Being part of a community means being able to give and receive. Both are needed for the evolution of community – and if you find yourself consistently swinging too far to either side of the pendulum, your relationships may suffer.
Ask yourself: am I a giver or a receiver? Can I play both roles? Some of us naturally find one easier to do than the other.
You may want to spend time this week focusing on whichever of the two is harder and challenge yourself to stretch into being more a giver or receiver.
Commitment and Involvement
As a “giver” or a “receiver,” you may already have a natural rhythm within your community. Do you know what your rhythm is when you’re becoming involved with new ventures or new people?
We all have a natural rhythm for when we need to be with others and when we need to be alone. It is like the breath of life, the flow of the ocean; we have expansion, we have contraction and we have stasis. When we can connect to our personal pattern and honor it, we have more to give. We feel in the flow.
Can you find a balance so that you feel good about your engagement, supportive and open to the tasks you are given, and receptive to the people you are engaged with? What might you need to reassess if your answer is no?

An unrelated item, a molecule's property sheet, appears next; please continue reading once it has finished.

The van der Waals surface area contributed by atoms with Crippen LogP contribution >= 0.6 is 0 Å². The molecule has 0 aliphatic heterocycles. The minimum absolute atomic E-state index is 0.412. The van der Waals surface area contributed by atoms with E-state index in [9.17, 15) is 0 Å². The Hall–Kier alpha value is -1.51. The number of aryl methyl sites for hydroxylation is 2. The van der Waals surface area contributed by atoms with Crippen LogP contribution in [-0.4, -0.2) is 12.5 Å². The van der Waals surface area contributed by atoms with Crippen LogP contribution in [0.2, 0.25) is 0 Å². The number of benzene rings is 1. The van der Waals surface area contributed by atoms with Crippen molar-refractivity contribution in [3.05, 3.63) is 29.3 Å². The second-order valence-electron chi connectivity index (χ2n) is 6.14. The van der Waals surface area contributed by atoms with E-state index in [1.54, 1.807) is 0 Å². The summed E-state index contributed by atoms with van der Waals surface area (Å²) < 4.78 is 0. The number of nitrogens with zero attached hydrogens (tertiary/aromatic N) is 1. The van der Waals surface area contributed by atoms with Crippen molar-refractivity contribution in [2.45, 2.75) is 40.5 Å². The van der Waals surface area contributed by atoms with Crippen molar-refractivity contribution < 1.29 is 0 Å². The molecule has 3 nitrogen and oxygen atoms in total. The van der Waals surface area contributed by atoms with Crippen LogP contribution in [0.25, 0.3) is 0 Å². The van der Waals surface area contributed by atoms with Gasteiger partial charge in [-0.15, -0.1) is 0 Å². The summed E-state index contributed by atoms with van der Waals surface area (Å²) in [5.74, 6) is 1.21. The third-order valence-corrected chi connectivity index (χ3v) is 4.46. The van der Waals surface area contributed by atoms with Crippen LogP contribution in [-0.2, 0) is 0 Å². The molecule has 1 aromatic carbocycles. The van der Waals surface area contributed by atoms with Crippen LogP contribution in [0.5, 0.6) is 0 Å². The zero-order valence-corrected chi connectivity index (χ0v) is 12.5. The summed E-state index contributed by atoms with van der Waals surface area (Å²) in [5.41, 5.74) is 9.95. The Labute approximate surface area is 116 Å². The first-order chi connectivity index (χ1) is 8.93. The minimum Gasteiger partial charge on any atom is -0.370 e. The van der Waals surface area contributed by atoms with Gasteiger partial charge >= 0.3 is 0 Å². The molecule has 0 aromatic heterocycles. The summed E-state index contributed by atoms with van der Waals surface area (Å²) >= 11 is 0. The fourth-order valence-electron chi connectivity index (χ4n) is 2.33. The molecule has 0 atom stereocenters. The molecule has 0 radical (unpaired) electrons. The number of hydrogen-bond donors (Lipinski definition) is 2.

If you are reassessing, think about your values and priorities. It is a good place to start to see what you need and what is best for all parties involved.
I know for myself over the years, I have been so involved with my communities it started to take precedence over family activities. I had to reassess my priorities and values so that I could give to others and myself with more balance.
Communication is key to getting involved and supporting the integrity of a community.
Think back on the article on Intimacy with Others. How are you listening within your community? Do you seek to understand before you are understood? Do you think about what is best for the greater good? Do you gossip and collude with others against anyone in the group?
Growing up, it seemed customary to talk about other people. It seemed like that’s how people related. No one seemed to talk about themselves. I feel like I knew very little about who the people in my family were. I could, however, tell you about what they thought of someone else.